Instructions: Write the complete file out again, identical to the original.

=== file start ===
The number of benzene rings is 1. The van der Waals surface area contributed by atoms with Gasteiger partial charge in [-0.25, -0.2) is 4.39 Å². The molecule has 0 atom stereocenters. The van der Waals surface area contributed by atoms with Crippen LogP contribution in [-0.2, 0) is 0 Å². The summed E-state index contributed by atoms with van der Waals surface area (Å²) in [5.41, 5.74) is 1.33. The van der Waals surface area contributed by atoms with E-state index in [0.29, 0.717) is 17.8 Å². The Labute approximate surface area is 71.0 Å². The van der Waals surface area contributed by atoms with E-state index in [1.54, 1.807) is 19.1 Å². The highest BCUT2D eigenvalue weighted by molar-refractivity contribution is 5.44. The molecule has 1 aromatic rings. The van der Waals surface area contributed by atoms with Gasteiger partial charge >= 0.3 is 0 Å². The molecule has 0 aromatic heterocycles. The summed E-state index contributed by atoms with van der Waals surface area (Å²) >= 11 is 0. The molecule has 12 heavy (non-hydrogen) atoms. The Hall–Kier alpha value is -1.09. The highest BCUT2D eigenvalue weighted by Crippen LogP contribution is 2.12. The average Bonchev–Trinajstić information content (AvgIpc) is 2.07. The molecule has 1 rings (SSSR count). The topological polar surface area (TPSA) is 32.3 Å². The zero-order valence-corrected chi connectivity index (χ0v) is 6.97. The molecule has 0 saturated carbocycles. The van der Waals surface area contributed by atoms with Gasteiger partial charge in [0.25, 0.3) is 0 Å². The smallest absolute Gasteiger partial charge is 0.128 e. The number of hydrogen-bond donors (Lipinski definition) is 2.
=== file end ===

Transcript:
The number of benzene rings is 1. The van der Waals surface area contributed by atoms with Gasteiger partial charge in [-0.25, -0.2) is 4.39 Å². The molecule has 0 atom stereocenters. The van der Waals surface area contributed by atoms with Crippen LogP contribution in [-0.2, 0) is 0 Å². The summed E-state index contributed by atoms with van der Waals surface area (Å²) in [5.41, 5.74) is 1.33. The van der Waals surface area contributed by atoms with E-state index in [0.29, 0.717) is 17.8 Å². The Labute approximate surface area is 71.0 Å². The van der Waals surface area contributed by atoms with E-state index in [1.54, 1.807) is 19.1 Å². The highest BCUT2D eigenvalue weighted by molar-refractivity contribution is 5.44. The molecule has 1 aromatic rings. The van der Waals surface area contributed by atoms with Gasteiger partial charge >= 0.3 is 0 Å². The molecule has 0 aromatic heterocycles. The summed E-state index contributed by atoms with van der Waals surface area (Å²) >= 11 is 0. The molecule has 12 heavy (non-hydrogen) atoms. The Hall–Kier alpha value is -1.09. The highest BCUT2D eigenvalue weighted by Crippen LogP contribution is 2.12. The average Bonchev–Trinajstić information content (AvgIpc) is 2.07. The molecule has 1 rings (SSSR count). The topological polar surface area (TPSA) is 32.3 Å². The zero-order valence-corrected chi connectivity index (χ0v) is 6.97. The molecule has 0 saturated carbocycles. The van der Waals surface area contributed by atoms with Gasteiger partial charge in [0.25, 0.3) is 0 Å². The smallest absolute Gasteiger partial charge is 0.128 e. The number of hydrogen-bond donors (Lipinski definition) is 2.